The number of fatalities on Irish roads is up 24% so far in 2020 compared to this time last year.
As of 26 March 2020, there have been 47 road deaths in Ireland, nine more than for the same period in 2019.
This is an increase of 24% on the mortality rate so far this year. The road death victims include 14 pedestrians, 20 drivers, eight passengers, four motorcyclists and one cyclist.
The Road Safety Authority (RSA), An Garda Síochána and the Irish Association for Emergency Medicine (IAEM) have expressed concern at the significant increase in the number of road deaths.
RSA chairperson Liz O'Donnell, said: "It has been a shocking start to 2020. Road deaths have increased by 24% and it's a trend we don't want to see happening at any time.
"The roads might be quieter than normal but there are more vulnerable road users out and about. So, it has never been more important to practise good road safety habits.
"This is not a time for making unnecessary journeys, it is a time for taking extra care in everything we do. Drivers in particular need to slow down, put away your mobile phone and look out for vulnerable road users."
Dr Fergal Hickey of the IAEM said: "Colleagues working in Emergency Medicine and myself are alarmed at the level of irresponsible road user behaviour we have witnessed recently.
"As someone on the frontline of the health service, I know that hospitals are about to be put under extreme pressure responding to Covid-19, the like of which has never been experienced before.
"If the current trends in road collisions continues it will place extra demands on our healthcare professionals. Every crash diverts ambulance crews and adds to the workload of already under pressure Emergency Departments."
Assistant Commissioner Dave Sheehan, Roads Policing Unit, said: "An Garda Síochána has been building up its manpower and resources to respond to the unprecedented challenges posed by the Covid-19 health crisis.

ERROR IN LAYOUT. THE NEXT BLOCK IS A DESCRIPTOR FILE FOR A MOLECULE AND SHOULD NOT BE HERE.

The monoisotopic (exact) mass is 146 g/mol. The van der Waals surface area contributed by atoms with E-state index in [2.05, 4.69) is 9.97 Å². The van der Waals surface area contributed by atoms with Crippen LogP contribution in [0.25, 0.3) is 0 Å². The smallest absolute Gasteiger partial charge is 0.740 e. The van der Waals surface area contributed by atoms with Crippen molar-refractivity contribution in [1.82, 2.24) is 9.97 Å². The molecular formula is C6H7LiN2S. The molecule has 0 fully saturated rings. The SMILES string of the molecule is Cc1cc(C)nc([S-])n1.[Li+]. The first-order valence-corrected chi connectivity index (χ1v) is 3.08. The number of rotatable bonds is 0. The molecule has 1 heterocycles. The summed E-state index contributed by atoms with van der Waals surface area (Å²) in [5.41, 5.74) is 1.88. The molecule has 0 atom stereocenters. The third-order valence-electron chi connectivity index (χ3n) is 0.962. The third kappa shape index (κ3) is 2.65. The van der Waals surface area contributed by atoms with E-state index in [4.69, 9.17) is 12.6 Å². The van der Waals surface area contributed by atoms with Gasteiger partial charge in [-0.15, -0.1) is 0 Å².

"I can assure you that members of our Roads Policing Units nationwide will continue to enforce our life-saving road safety laws.
"But what we really need right now is for people to understand that every collision caused by irresponsible road behaviour distracts from the national effort to respond to Covid-19 related community needs.
"I want to echo my colleagues on the front line in our health services and appeal to all road users to take greater responsibility when using the roads, now and in the future. By doing so we can save lives and assist in the current public national health effort."
Minister for Transport, Shane Ross said it was "desperately sad that already in 2020 so many lives have been lost and families traumatised by entirely preventable road collisions. This is unforgivable.
"We are in an emergency currently with the Covid-19 pandemic. We cannot afford to put any more pressure on our hospitals and healthcare professionals at this time.
"Just as it is our national duty to tackle the pandemic, it is also our national duty to stay safe, keep others safe on the roads and not add to the workload of our health care system.
"Don't be selfish. Don't drink or take drugs and drive. Keep within the speed limits, wear a seat belt and don't even think of using your phone while driving."
The monthly average for 2020 stands at 16 road deaths per month, compared to 12 per month for both 2019 and 2018. Nine deaths were recorded in January, 20 in February and 18 to date in March 2020.
Over the six days from 17 March to 22 March, nine people alone were killed on Irish roads.